A quick examination of Michelin's Restaurant Guide website shows that Chirac doesn't know his Melton pork pies from his toad-in-the hole. The UK is far more innovative than France these days when it comes to cuisine and the Michelin Guide proves it. He's as out of touch with reality as he is with the views of his own people.
Tom Stewart, London, UK

Sort of makes you wonder if this man is really up to discussing grown-up topics like climate change and global poverty....
Ed, UK

An old fashioned cliché from somebody who should know better. Besides, people like Jamie Oliver have changed the face of British food for the better, even school dinners. Deep fried frogs leg anyone?!
Matthew Berwick, Gothenburg, Sweden.

Days before eight of the worlds richest nations get together to discuss the starving continent of Africa, one of them starts an argument over whose food tastes better. Nice.
David, London

The French eat much better than we do
Nick Smith, Dartmouth, UK
I hate to agree with President Chirac but there is an element of truth in what he says. The French eat much better than we do, they are much more disciplined in what they eat. Obesity will never be a problem in his country so perhaps we should be listening to what he has to say.
Nick Smith, Dartmouth, UK

Isn't this exactly what is wrong with politics and the media? Important issues need to be discussed and people focus on a throw away remark of one person. In a free society everyone is entitled to their opinion.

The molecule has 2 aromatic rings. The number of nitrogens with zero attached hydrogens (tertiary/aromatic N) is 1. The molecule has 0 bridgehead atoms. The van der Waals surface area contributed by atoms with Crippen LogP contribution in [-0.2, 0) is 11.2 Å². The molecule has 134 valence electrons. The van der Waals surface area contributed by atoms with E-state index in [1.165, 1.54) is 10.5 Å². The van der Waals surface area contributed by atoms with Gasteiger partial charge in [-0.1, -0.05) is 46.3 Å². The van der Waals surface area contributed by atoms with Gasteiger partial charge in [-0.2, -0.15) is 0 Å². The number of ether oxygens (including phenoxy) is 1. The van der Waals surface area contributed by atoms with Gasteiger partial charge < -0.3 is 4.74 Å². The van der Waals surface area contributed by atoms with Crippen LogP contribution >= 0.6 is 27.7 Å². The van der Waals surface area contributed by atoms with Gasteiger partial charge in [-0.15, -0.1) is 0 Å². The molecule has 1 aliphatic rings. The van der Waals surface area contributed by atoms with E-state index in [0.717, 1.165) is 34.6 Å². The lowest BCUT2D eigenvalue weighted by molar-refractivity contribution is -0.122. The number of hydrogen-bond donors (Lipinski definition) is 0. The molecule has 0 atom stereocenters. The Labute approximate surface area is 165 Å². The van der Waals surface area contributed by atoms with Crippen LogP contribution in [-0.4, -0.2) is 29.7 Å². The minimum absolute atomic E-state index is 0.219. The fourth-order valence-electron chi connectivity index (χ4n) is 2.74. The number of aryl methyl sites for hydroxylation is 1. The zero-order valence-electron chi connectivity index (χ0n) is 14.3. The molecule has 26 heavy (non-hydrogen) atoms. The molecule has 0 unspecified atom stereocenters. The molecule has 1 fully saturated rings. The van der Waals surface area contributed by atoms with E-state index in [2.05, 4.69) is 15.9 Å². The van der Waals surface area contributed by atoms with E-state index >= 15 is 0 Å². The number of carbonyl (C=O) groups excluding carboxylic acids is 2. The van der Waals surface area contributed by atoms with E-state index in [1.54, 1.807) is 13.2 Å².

Peter Evans, Bristol, UK

I recently visited France on holiday. I was struck by many things - not least by the regionality of food which is supposed to be attractive - and make eating out more exclusive. However, as a healthy eater (and diverse eater) we struggled to find any veg other than heavily caloried potatoes, and curries were nowhere to be seen. I do think some French food is nice, but if you're looking for diversity, colour and taste I would say Britain wins hands down all the time....
Cath Anderson, Derby, UK

We can't complain. Only recently we - the British - were comparing how much money is spent on school meals in Britain and France. If it's okay for Jamie Oliver to make this point, then why not President Chirac?
Mark, London

I really don't know what Mr. Chirac is referring to when he says "British Food", when most Britons are regularly eating either burgers or curries or Chinese, neither of which is British. Not to mention that the national dish of the UK is now the curry.
Aditi M. Tulpule, Exeter, U.K

There is good food available in England, and there is bad food available in France. But all in all, comparing the English cuisine with the French is like comparing an old bike with a Cadillac. But, hey, where is the British sense of humour? You guys and your press are so good at slamming other nations, and you complain they have no sense of humour!
Tony, Wendover, Bucks

Food is an integral part of their culture
Carl, Paris, France